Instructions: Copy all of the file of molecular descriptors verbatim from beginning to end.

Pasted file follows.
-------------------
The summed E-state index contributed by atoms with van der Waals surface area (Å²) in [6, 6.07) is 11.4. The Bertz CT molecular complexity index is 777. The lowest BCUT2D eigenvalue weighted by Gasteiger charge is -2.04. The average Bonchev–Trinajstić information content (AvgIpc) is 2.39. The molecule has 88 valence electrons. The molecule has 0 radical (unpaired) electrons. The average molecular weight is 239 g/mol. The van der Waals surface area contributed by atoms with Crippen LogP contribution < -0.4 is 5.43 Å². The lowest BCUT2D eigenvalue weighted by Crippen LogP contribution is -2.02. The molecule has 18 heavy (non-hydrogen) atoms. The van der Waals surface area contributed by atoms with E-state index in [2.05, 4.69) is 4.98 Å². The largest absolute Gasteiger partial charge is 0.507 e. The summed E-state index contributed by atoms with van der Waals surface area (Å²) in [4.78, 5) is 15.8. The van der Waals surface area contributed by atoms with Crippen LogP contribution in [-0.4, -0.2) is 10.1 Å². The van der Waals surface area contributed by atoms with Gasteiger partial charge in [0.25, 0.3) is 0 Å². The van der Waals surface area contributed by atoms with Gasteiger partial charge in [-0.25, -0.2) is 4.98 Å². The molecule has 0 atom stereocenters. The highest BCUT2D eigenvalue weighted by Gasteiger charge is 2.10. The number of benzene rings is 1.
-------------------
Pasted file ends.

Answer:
The summed E-state index contributed by atoms with van der Waals surface area (Å²) in [6, 6.07) is 11.4. The Bertz CT molecular complexity index is 777. The lowest BCUT2D eigenvalue weighted by Gasteiger charge is -2.04. The average Bonchev–Trinajstić information content (AvgIpc) is 2.39. The molecule has 88 valence electrons. The molecule has 0 radical (unpaired) electrons. The average molecular weight is 239 g/mol. The van der Waals surface area contributed by atoms with Crippen LogP contribution < -0.4 is 5.43 Å². The lowest BCUT2D eigenvalue weighted by Crippen LogP contribution is -2.02. The molecule has 18 heavy (non-hydrogen) atoms. The van der Waals surface area contributed by atoms with E-state index in [2.05, 4.69) is 4.98 Å². The largest absolute Gasteiger partial charge is 0.507 e. The summed E-state index contributed by atoms with van der Waals surface area (Å²) in [4.78, 5) is 15.8. The van der Waals surface area contributed by atoms with Crippen LogP contribution in [-0.4, -0.2) is 10.1 Å². The van der Waals surface area contributed by atoms with Gasteiger partial charge in [0.25, 0.3) is 0 Å². The van der Waals surface area contributed by atoms with Gasteiger partial charge in [-0.25, -0.2) is 4.98 Å². The molecule has 0 atom stereocenters. The highest BCUT2D eigenvalue weighted by Gasteiger charge is 2.10. The number of benzene rings is 1.